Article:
COP28: The world’s biggest green mirage


Its official name is the “United Nations 28th Conference of the Parties on Climate Change,” or COP28 for short. Given the news from the two-week gathering in the desert near Dubai, however, a better name might be “Shifting Sands, Shifting Blame.”

For example, “A staggering 88,000 people are accredited” to attend the meeting, noted Barron’s Dec. 4, with “another 400,000 registered to visit [its] ‘green zone.’”

How do half a million people traveling to an isolated emirate on the edge of a Middle Eastern desert resemble anything close to green? Barron’s wondered the same thing. It titled its story on the inbound swarm of climate-change pilgrims “COP 28: Trying To Save The Planet In ‘Disneyland’ Crowds.”

Since Dubai is 3,500 miles from London, almost everyone attending COP will arrive by air and many — too many — will arrive by private jet. That’s not a guess because at “COP27 in Egypt last year,” reported the website The Conversation, “around 315 private jet journeys took place.”

Most solo flyers were leaders in either politics or members of the — wink, wink — Do As I Say, Not As I Do Club. Many are members of both, of course.

For example, British Prime Minister Rishi Sunak, former British Prime Minister David Cameron and Great Britain’s King Charles each arrived on their own private aircraft despite the fact that “from London to Dubai, private jet travel is 11 times more polluting than a commercial aircraft,” explained the one news service.

Each stepped off their carbon-burning magic carpet in time for “(m)ore than two-thirds of the nations in the world,” explained FERN’s Ag Insider, “representing… 70 percent of global food production, [to sign] a declaration… assigning agriculture and food systems a role in combating global warming.”

While today’s heavily industrialized crop, livestock and poultry sectors (and their transnational corporate suppliers) have many environmental sins to atone for, making ag into a climate-change bogeyman is convenient buck passing.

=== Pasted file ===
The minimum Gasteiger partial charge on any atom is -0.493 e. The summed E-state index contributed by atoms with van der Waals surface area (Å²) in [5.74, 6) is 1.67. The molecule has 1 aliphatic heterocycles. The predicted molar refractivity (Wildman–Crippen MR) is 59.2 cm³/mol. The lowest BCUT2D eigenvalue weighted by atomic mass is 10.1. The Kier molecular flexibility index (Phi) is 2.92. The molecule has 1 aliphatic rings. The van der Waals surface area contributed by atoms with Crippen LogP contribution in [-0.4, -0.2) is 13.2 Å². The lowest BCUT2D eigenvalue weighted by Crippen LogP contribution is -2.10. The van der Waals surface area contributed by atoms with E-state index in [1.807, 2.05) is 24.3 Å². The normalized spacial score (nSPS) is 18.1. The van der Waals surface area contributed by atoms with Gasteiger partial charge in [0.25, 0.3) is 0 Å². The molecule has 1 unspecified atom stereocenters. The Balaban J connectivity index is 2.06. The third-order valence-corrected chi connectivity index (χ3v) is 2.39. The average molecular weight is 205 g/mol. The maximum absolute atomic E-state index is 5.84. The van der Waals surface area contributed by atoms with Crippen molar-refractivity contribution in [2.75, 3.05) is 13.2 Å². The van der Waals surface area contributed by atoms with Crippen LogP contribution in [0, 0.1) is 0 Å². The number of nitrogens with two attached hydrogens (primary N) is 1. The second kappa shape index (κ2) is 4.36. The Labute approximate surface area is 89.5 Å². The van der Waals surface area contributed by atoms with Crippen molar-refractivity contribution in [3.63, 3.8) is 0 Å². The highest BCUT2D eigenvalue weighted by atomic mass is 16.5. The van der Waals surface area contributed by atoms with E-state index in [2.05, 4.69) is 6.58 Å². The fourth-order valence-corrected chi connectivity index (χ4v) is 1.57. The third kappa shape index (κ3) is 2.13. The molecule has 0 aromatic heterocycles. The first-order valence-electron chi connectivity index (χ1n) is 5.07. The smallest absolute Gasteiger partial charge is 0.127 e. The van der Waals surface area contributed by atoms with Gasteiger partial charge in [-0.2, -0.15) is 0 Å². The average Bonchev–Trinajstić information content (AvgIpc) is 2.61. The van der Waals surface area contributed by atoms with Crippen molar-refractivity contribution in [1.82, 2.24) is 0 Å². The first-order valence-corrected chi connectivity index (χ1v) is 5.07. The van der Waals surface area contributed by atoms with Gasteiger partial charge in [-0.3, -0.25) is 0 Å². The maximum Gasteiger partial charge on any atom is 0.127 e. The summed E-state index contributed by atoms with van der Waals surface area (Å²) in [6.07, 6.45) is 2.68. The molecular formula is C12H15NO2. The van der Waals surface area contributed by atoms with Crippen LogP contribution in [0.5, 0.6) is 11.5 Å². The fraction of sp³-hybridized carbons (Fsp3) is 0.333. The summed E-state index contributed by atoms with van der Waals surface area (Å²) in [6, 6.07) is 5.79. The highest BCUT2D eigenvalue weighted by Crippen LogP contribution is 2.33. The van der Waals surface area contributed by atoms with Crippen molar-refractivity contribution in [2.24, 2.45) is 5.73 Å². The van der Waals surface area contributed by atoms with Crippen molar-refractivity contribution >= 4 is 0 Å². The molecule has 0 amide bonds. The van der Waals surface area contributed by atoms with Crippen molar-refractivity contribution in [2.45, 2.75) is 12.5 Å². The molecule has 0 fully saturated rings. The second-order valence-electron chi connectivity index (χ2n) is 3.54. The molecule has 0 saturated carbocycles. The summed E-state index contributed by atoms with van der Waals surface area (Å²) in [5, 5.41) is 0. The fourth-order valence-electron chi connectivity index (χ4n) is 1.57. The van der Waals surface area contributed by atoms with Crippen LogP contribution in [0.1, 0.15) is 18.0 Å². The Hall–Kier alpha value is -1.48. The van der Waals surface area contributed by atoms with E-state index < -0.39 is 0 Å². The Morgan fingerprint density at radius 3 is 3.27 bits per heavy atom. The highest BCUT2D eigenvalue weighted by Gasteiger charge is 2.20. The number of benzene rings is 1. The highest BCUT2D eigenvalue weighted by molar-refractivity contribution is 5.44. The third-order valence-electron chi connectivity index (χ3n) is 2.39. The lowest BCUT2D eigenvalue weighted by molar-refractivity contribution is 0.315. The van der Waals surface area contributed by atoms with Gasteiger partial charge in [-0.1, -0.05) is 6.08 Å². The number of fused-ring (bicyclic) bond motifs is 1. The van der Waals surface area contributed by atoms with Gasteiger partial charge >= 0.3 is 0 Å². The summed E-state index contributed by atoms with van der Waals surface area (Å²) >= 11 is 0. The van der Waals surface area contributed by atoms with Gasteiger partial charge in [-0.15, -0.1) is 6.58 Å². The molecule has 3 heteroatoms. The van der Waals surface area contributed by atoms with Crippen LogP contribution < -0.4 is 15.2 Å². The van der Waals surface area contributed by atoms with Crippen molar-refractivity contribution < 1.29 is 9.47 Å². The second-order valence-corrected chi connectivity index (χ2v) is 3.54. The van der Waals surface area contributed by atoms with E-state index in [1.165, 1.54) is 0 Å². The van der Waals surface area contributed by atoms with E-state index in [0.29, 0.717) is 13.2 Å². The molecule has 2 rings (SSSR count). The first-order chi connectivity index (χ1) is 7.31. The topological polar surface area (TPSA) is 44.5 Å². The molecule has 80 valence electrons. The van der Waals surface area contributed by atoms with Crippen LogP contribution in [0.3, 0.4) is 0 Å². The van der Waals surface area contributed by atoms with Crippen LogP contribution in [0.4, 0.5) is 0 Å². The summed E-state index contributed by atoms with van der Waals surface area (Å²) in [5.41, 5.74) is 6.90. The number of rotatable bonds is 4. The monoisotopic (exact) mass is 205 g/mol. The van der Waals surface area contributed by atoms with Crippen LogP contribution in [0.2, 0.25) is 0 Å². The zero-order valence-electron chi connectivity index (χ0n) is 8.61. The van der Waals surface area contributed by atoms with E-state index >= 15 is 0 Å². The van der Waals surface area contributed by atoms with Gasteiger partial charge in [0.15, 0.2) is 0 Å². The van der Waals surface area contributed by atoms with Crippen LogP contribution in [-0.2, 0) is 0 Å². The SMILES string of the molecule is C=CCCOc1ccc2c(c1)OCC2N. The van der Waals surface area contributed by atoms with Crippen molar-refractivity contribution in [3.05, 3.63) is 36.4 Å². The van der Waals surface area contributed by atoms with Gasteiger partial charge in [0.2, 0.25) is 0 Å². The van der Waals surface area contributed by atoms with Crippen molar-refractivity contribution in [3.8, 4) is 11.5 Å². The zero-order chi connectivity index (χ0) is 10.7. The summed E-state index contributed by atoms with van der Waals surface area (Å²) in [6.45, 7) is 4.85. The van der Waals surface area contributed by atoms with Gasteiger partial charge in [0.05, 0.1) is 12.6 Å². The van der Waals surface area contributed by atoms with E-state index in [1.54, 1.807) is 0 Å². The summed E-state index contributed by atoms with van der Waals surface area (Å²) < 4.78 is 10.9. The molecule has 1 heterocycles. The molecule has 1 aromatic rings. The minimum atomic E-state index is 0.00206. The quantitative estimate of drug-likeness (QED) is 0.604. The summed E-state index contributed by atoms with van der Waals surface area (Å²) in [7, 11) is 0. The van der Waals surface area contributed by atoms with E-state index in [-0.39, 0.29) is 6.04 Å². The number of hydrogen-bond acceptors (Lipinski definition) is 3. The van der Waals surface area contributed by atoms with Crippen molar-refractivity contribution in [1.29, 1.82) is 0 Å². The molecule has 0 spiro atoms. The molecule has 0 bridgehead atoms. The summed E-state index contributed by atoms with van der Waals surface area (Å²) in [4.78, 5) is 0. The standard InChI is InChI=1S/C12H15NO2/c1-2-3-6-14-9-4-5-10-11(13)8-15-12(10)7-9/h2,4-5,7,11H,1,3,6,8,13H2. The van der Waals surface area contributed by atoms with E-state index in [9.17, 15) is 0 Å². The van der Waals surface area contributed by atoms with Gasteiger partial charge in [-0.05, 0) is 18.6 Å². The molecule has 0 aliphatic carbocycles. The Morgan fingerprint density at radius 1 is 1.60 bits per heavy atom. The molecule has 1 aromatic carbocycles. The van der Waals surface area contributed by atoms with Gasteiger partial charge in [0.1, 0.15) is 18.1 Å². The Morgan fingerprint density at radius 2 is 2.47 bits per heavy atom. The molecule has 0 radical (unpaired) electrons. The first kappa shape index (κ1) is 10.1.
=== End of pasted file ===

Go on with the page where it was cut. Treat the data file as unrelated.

At least that’s what the UN says on its climate change webpage: “Fossil fuels — coal, oil and gas — are by far the largest contributor to global climate change, accounting for over 75% of global greenhouse gas emissions and nearly 90% of all carbon dioxide emissions.”

Big Ag, however, is striving to live up to its dirtier relatives. As previously reported, one of its newest efforts centers on a network of definitely not-green pipelines carrying pressurized CO2 from Midwestern ethanol plants to North Dakota’s frac oil fields to enhance crude oil recovery.

An even bigger hope is for ethanol to become a green, go-to aviation fuel. The cost for airlines to scrub their carbon-streaked reputation with this “sustainable aviation fuel,” or SAF, however, reported the Nov. 30 New York Times, is “potentially further damaging one of the nation’s more important resources: groundwater.”

This ag-based SAF idea is far from new. In 2008, British billionaire Richard Branson flew a Virgin Atlantic jetliner from London to Amsterdam using “fuel derived in part from palm oil and coconuts.”

Branson labeled the trip sustainable; critics labeled him nuts because had he used 100 percent coconut oil for the short, 220-mile flight, it “would have consumed three million coconuts.”

In late November, Virgin Atlantic tried again with “the world’s first 100% SAF flight” from London to New York. This time the jetliner’s SAF was cooking oil. Again, however, while the fuel might be considered “sustainable,” the math behind it was definitely finite.

“If every last drop” of the 600,000 tons of used cooking oil collected in the U.S. each year “were diverted to SAFs,” two British economists calculated, “it would meet at most 1% of America’s current aviation demand.”

Back at COP28, the president of Colombia, whose economy is based primarily on fossil fuel exports, offered a better, truly green idea: stop “the expansion of coal, oil and gas” and “reorient his nation away from such ‘poisons.’”

Wow, no hot air; how breathtakingly — and breath-giving — simple.


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